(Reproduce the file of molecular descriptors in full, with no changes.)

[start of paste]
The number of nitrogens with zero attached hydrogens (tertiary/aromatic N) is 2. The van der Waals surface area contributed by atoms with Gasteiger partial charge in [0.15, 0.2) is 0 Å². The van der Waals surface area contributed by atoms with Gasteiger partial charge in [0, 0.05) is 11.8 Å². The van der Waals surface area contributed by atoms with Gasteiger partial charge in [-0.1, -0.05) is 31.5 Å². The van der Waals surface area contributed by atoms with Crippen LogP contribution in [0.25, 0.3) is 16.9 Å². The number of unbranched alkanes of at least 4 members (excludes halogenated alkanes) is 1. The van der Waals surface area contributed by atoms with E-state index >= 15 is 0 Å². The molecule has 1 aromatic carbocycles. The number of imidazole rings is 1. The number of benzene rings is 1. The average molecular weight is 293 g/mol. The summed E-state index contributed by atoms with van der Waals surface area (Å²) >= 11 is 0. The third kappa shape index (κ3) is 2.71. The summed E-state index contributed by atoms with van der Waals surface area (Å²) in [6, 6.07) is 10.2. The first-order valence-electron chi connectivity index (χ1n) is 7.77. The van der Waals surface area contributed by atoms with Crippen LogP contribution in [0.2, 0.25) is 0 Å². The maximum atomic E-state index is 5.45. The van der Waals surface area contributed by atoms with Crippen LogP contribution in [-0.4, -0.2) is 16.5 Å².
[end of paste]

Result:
The number of nitrogens with zero attached hydrogens (tertiary/aromatic N) is 2. The van der Waals surface area contributed by atoms with Gasteiger partial charge in [0.15, 0.2) is 0 Å². The van der Waals surface area contributed by atoms with Gasteiger partial charge in [0, 0.05) is 11.8 Å². The van der Waals surface area contributed by atoms with Gasteiger partial charge in [-0.1, -0.05) is 31.5 Å². The van der Waals surface area contributed by atoms with Crippen LogP contribution in [0.25, 0.3) is 16.9 Å². The number of unbranched alkanes of at least 4 members (excludes halogenated alkanes) is 1. The van der Waals surface area contributed by atoms with E-state index >= 15 is 0 Å². The molecule has 1 aromatic carbocycles. The number of imidazole rings is 1. The number of benzene rings is 1. The average molecular weight is 293 g/mol. The summed E-state index contributed by atoms with van der Waals surface area (Å²) >= 11 is 0. The third kappa shape index (κ3) is 2.71. The summed E-state index contributed by atoms with van der Waals surface area (Å²) in [6, 6.07) is 10.2. The first-order valence-electron chi connectivity index (χ1n) is 7.77. The van der Waals surface area contributed by atoms with Crippen LogP contribution in [0.2, 0.25) is 0 Å². The maximum atomic E-state index is 5.45. The van der Waals surface area contributed by atoms with Crippen LogP contribution in [-0.4, -0.2) is 16.5 Å².